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It’s hard to be a lefty in a righty world–and for once I’m not referring to politics

March 11, 2011

I’ve outgrown my scissors.

My grooming instructors warned that it would happen, but I didn’t believe them. The first time I held my eight-inch Dubl Duck straights in my hand, my thumb poked through the handle and the scissors hung limply from my fingers. Subsequently, each time I attempted to close the blades, the shears slipped over my knuckle to rest against the fleshy part between my thumb and forefinger–and believe me, it’s impossible to cut anything when that happens.

The awkwardness I experienced upon attempting to actually use my shears shouldn’t have been all that surprising, though, because as it turns out, I’ve been holding scissors incorrectly my entire life. (Clearly, my elementary school art teacher failed me. But then again, he was legally blind, so I suppose it isn’t entirely his fault. What’s that, you ask? Who hires blind art teachers? Catholic schools, that’s who.) But anyway, yeah–you’re supposed to hold scissors with your thumb and ring finger, not with your thumb and index finger, which is how I’d always done it. Also, you’re supposed to use only your thumb when opening and closing your blades to help reduce hand fatigue and carpel tunnel. Who knew?

I wonder if my failure to correctly hold scissors has anything to do with being left-handed, which is how I justify the way I tie shoes. Yes, I still use the “bunny-ear” method–what’s your point? Not to get all martyr-like, but it isn’t easy to be a “lefty” in a “righty” world. When my parents tried to teach me to to tie shoes the traditional way, it only resulted in tears and frustration. I also blame my left-handedness on never learning to knit (despite my grandmother’s best efforts) and nearly flunking the knot-tying portion of my high school outdoor education class. Come to think of it, it’s likely the reason I hate math, and it’s probably responsible for natural disasters and world hunger, too.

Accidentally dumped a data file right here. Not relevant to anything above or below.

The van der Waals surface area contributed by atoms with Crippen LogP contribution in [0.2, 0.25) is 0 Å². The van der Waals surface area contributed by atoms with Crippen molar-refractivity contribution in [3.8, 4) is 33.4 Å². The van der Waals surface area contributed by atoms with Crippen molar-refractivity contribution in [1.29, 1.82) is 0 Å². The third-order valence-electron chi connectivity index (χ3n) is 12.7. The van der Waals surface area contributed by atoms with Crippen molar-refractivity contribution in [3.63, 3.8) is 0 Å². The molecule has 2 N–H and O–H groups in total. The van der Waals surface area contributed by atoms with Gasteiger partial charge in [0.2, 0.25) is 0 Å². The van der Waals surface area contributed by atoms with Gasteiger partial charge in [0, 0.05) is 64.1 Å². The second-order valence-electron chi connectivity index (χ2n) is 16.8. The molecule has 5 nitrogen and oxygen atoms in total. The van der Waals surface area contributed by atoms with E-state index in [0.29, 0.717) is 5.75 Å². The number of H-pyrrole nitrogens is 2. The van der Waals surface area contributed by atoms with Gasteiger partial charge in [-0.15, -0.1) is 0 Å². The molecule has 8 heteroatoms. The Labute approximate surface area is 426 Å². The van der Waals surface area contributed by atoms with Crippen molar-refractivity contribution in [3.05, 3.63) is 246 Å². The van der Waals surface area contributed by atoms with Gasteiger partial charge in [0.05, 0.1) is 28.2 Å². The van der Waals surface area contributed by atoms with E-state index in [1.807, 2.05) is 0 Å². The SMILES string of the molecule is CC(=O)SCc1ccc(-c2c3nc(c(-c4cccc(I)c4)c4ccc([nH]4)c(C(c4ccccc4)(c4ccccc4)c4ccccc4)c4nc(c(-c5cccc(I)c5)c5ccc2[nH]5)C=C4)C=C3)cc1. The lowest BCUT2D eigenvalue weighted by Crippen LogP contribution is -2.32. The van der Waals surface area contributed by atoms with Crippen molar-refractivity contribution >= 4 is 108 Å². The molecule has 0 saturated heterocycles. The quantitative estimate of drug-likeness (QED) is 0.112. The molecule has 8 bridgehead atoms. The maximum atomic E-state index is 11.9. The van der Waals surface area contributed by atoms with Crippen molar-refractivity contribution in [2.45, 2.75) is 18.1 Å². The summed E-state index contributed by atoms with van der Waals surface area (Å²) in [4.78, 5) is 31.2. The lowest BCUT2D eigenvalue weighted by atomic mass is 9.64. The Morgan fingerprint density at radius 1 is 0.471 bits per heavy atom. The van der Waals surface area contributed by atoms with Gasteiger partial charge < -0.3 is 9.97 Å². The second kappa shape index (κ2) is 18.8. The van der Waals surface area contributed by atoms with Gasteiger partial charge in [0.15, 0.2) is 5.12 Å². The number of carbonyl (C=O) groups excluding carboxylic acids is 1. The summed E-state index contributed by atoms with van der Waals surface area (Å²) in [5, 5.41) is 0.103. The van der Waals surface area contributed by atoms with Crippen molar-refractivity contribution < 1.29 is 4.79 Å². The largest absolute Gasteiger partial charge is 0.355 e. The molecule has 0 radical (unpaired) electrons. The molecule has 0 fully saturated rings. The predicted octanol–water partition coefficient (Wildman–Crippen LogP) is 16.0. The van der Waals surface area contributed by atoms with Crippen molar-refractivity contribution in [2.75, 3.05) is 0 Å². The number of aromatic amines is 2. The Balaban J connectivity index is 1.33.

What was I talking about again? Oh, right. Scissors.

So there I was at grooming school, wrestling with an ungainly pair of shears and silently cursing my intense clumsiness. The scissors were only eight inches long, but I may as well have been trying to hold a javelin. (Incidentally, I’ve never actually held a javelin, but I imagine it would be quite ungainly. I did, however, throw a tomahawk one year at the Ohio Pawpaw Festival.) It doesn’t help that my hands are approximately the size of a hobbit’s, so even when I fully extend my thumb and ring finger, the blades don’t open very far.

It isn’t easy being me.

I ended up practicing a lot at home using a duster. One night–much to Jenn’s dismay–I scissored through two entire episodes of Law and Order: Special Victim’s Unit. By the time I finished, the couch, my clothes, and my cat were all covered in an itchy dusting of lamb’s wool. I was told that, henceforth, I’d be honing my scissoring skills on the back porch–or else.

This is Victor. He used to have a sister named Victoria. I saw the movie "Victor/Victoria" when I was eight, which prompted the inevitable question: Mom, what's a homosexual?

I’ve been grooming for nearly five months now, and despite my initial struggles, I’ve gradually gotten to the point where my eight-inch shears are just not big enough. The shorter your blades, the more cuts you need to make. And when you’re scissoring a tall dog like a poodle or a long-legged terrier, the fewer swipes you take, the better.

Luckily, there are plenty of extra pairs of shears at the school that I can borrow. But graduation is less than a month away, and that means I need to begin investing in my own equipment–again.

Most recently, I discovered the joys of curved shears, which proved to be tremendously helpful in cutting a bichon‘s head the other day. Curved blades are hugely beneficial when scissoring topknots, faces, ears, feet, and rumps, and when turned upside down, they help set angulation, tuck-ups, and underchests. I want some.

Back in November, I attended the New England Pet Grooming Professionals (NEPGP) expo in Warwick, Rhode Island. I’d only been in school for a few weeks, and I was completely overwhelmed by the selection of vendors. Despite encouragement from Susan, I decided not to purchase any scissors at the show. I’d just made a tuition payment, in addition to buying all of my equipment for school. Besides, I was so new to the game that I couldn’t tell a good pair of shears from a bad one–at that point, everything felt awkward.